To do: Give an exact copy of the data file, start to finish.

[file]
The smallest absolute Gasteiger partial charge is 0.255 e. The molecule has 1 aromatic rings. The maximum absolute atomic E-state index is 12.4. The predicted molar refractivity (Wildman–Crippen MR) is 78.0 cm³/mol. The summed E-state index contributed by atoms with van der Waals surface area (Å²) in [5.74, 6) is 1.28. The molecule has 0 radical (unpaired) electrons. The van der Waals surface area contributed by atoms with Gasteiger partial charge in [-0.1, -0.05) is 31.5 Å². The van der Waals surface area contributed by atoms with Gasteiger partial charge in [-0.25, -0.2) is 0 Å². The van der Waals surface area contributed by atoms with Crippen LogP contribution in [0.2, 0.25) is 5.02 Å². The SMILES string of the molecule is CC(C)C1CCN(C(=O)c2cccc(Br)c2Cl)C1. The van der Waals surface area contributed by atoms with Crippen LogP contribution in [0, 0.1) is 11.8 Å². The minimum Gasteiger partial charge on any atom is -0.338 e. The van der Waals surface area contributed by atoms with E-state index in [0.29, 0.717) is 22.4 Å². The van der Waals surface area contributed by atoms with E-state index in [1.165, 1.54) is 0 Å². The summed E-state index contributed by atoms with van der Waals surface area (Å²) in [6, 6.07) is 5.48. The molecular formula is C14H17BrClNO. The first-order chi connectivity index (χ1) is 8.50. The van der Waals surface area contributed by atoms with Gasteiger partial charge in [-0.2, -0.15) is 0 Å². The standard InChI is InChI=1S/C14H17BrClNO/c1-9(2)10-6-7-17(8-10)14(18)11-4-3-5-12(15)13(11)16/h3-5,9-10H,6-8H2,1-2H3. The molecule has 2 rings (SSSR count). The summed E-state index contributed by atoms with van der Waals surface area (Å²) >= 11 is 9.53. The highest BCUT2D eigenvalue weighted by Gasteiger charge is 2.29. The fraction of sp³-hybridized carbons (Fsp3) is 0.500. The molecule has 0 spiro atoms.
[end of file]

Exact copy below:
The smallest absolute Gasteiger partial charge is 0.255 e. The molecule has 1 aromatic rings. The maximum absolute atomic E-state index is 12.4. The predicted molar refractivity (Wildman–Crippen MR) is 78.0 cm³/mol. The summed E-state index contributed by atoms with van der Waals surface area (Å²) in [5.74, 6) is 1.28. The molecule has 0 radical (unpaired) electrons. The van der Waals surface area contributed by atoms with Gasteiger partial charge in [-0.1, -0.05) is 31.5 Å². The van der Waals surface area contributed by atoms with Gasteiger partial charge in [-0.25, -0.2) is 0 Å². The van der Waals surface area contributed by atoms with Crippen LogP contribution in [0.2, 0.25) is 5.02 Å². The SMILES string of the molecule is CC(C)C1CCN(C(=O)c2cccc(Br)c2Cl)C1. The van der Waals surface area contributed by atoms with Crippen LogP contribution in [0, 0.1) is 11.8 Å². The minimum Gasteiger partial charge on any atom is -0.338 e. The van der Waals surface area contributed by atoms with E-state index in [0.29, 0.717) is 22.4 Å². The van der Waals surface area contributed by atoms with E-state index in [1.165, 1.54) is 0 Å². The summed E-state index contributed by atoms with van der Waals surface area (Å²) in [6, 6.07) is 5.48. The molecular formula is C14H17BrClNO. The first-order chi connectivity index (χ1) is 8.50. The van der Waals surface area contributed by atoms with Gasteiger partial charge in [-0.2, -0.15) is 0 Å². The standard InChI is InChI=1S/C14H17BrClNO/c1-9(2)10-6-7-17(8-10)14(18)11-4-3-5-12(15)13(11)16/h3-5,9-10H,6-8H2,1-2H3. The molecule has 2 rings (SSSR count). The summed E-state index contributed by atoms with van der Waals surface area (Å²) >= 11 is 9.53. The highest BCUT2D eigenvalue weighted by Gasteiger charge is 2.29. The fraction of sp³-hybridized carbons (Fsp3) is 0.500. The molecule has 0 spiro atoms.